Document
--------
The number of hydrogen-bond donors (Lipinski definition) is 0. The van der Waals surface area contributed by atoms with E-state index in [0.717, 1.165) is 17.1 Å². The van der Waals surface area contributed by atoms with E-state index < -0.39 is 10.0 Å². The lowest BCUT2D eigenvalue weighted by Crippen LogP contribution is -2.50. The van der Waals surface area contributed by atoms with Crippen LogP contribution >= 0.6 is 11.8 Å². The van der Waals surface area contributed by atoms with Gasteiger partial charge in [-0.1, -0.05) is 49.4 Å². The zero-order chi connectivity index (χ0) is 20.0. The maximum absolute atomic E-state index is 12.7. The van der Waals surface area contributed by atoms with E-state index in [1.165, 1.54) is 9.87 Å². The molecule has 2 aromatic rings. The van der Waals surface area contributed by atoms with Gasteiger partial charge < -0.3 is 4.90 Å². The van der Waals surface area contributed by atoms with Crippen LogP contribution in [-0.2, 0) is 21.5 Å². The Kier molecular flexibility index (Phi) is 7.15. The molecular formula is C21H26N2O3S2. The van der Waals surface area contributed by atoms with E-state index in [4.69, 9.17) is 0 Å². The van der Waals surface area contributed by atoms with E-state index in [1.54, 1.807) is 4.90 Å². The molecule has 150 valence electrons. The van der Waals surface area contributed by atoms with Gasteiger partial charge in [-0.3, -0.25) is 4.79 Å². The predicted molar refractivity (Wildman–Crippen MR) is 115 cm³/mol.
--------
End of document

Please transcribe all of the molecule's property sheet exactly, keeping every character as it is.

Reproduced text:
The number of hydrogen-bond donors (Lipinski definition) is 0. The van der Waals surface area contributed by atoms with E-state index in [0.717, 1.165) is 17.1 Å². The van der Waals surface area contributed by atoms with E-state index < -0.39 is 10.0 Å². The lowest BCUT2D eigenvalue weighted by Crippen LogP contribution is -2.50. The van der Waals surface area contributed by atoms with Crippen LogP contribution >= 0.6 is 11.8 Å². The van der Waals surface area contributed by atoms with Gasteiger partial charge in [-0.1, -0.05) is 49.4 Å². The zero-order chi connectivity index (χ0) is 20.0. The maximum absolute atomic E-state index is 12.7. The van der Waals surface area contributed by atoms with E-state index in [1.165, 1.54) is 9.87 Å². The molecule has 2 aromatic rings. The van der Waals surface area contributed by atoms with Gasteiger partial charge < -0.3 is 4.90 Å². The van der Waals surface area contributed by atoms with Crippen LogP contribution in [-0.2, 0) is 21.5 Å². The Kier molecular flexibility index (Phi) is 7.15. The molecular formula is C21H26N2O3S2. The van der Waals surface area contributed by atoms with E-state index in [4.69, 9.17) is 0 Å². The van der Waals surface area contributed by atoms with E-state index in [1.54, 1.807) is 4.90 Å². The molecule has 150 valence electrons. The van der Waals surface area contributed by atoms with Gasteiger partial charge in [-0.3, -0.25) is 4.79 Å². The predicted molar refractivity (Wildman–Crippen MR) is 115 cm³/mol.